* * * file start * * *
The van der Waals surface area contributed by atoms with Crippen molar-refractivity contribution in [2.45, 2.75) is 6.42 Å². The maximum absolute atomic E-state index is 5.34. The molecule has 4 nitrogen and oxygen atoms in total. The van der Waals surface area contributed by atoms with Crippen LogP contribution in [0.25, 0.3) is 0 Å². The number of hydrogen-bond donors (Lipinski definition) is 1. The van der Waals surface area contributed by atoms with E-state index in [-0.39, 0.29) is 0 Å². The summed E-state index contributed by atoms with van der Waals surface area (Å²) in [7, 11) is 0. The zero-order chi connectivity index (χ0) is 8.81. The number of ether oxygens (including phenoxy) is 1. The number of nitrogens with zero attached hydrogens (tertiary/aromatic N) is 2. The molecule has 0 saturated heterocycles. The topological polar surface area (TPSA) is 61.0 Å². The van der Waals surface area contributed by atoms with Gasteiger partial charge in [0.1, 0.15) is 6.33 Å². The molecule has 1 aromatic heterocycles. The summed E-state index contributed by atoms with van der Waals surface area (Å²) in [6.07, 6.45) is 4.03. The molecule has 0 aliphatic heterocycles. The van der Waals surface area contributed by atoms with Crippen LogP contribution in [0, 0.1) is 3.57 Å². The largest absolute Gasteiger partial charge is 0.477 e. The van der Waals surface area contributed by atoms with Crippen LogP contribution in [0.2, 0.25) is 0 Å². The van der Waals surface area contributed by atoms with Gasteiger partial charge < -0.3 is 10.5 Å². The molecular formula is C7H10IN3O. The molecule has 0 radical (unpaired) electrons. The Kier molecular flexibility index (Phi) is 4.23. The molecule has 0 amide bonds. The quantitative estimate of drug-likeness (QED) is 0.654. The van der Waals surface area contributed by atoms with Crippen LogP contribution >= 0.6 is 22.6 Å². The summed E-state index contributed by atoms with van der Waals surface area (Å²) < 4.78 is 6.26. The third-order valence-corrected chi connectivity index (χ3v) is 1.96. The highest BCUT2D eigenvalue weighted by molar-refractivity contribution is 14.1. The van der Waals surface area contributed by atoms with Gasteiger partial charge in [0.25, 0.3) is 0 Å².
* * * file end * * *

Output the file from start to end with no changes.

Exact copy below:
The van der Waals surface area contributed by atoms with Crippen molar-refractivity contribution in [2.45, 2.75) is 6.42 Å². The maximum absolute atomic E-state index is 5.34. The molecule has 4 nitrogen and oxygen atoms in total. The van der Waals surface area contributed by atoms with Crippen LogP contribution in [0.25, 0.3) is 0 Å². The number of hydrogen-bond donors (Lipinski definition) is 1. The van der Waals surface area contributed by atoms with E-state index in [-0.39, 0.29) is 0 Å². The summed E-state index contributed by atoms with van der Waals surface area (Å²) in [7, 11) is 0. The zero-order chi connectivity index (χ0) is 8.81. The number of ether oxygens (including phenoxy) is 1. The number of nitrogens with zero attached hydrogens (tertiary/aromatic N) is 2. The molecule has 0 saturated heterocycles. The topological polar surface area (TPSA) is 61.0 Å². The van der Waals surface area contributed by atoms with Gasteiger partial charge in [0.1, 0.15) is 6.33 Å². The molecule has 1 aromatic heterocycles. The summed E-state index contributed by atoms with van der Waals surface area (Å²) in [6.07, 6.45) is 4.03. The molecule has 0 aliphatic heterocycles. The van der Waals surface area contributed by atoms with Crippen LogP contribution in [0, 0.1) is 3.57 Å². The largest absolute Gasteiger partial charge is 0.477 e. The van der Waals surface area contributed by atoms with Crippen LogP contribution in [0.2, 0.25) is 0 Å². The van der Waals surface area contributed by atoms with Gasteiger partial charge < -0.3 is 10.5 Å². The molecular formula is C7H10IN3O. The molecule has 0 radical (unpaired) electrons. The Kier molecular flexibility index (Phi) is 4.23. The molecule has 0 amide bonds. The quantitative estimate of drug-likeness (QED) is 0.654. The van der Waals surface area contributed by atoms with Crippen LogP contribution >= 0.6 is 22.6 Å². The summed E-state index contributed by atoms with van der Waals surface area (Å²) < 4.78 is 6.26. The third-order valence-corrected chi connectivity index (χ3v) is 1.96. The highest BCUT2D eigenvalue weighted by molar-refractivity contribution is 14.1. The van der Waals surface area contributed by atoms with Gasteiger partial charge in [0.25, 0.3) is 0 Å².